At the beginning of my training as a psychiatric resident, I attended the the integrative nutrition conference. I walked away from the conference feeling inspired and ready to spread what I had learned to everyone who would listen. One of the key points from the conference was the benefits of omega 3 fatty acids and about how normalizing vitamin D levels could lead to helping their depression. When I began to discuss this with patients, I found that many of the patients I was trying to explain this to did not want to hear this. They wanted me to give them a pill and tell them that they would be better with that pill. While this is sometimes the case, more often the medication is only a piece of the puzzle.
I tried explaining that medication will help them, but only to a certain extent. They didn’t wants to accept that healing is a lifestyle change. For those suffering from diabetes, I tried explaining how the dramatic changes in their blood sugars that would spike throughout the day were certainly affecting their moods. So many did not want to listen. I offered to go over food diaries to countless patients at the VA and at UCLA’s county hospital…very few took me up on that offer. I printed Dr Weil’s anti-inflammatory food pyramid several times per week for patients. While substantial changes were rare at first, many patients were able to make incremental changes in the right direction. So if that meant that a patient reduced his or her soda from 24oz per day to 8oz, I would be satisfied that they had tried to make a change.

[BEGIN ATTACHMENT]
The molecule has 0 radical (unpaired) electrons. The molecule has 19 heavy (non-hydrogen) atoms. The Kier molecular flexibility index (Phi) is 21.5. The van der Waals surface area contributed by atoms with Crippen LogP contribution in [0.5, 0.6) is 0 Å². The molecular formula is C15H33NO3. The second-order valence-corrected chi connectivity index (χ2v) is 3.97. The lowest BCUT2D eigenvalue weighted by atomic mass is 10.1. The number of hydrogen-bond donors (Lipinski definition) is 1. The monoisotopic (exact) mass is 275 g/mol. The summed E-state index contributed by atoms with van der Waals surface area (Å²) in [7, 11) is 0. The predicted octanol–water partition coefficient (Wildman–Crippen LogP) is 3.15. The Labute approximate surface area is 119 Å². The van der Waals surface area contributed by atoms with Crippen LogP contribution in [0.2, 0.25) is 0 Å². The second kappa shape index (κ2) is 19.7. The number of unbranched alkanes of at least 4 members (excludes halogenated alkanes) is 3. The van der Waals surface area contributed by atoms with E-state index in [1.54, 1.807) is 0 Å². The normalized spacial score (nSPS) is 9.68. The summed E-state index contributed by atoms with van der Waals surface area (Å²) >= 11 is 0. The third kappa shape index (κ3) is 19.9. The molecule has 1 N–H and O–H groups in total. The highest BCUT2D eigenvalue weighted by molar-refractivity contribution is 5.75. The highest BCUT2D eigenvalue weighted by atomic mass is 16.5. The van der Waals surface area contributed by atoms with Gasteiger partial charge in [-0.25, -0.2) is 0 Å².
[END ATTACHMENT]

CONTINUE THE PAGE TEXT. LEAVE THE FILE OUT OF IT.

When I graduated from residency, I knew that I wanted to incorporate these ideas into my practice. I started a private practice in Playa Vista, CA (aka the new ‘silicon valley’ just south of Santa Monica) and with an approach that encourages integrative medicine. Many of my patients come seeking a psychiatrist who is willing to take this comprehensive approach. I am so excited that I now have patients who are changing their lifestyles in significant ways to combat their depression and anxiety.
While I am now very excited that my patients are making big changes, I know that for many patients using the county and VA systems for healthcare, they can make changes too, and should be encouraged to do what they can, even if that means lowering their soda consumption. I teach this to my medical students at UCLA and hope that they will make a big impact when they begin their third year rotations in the hospital.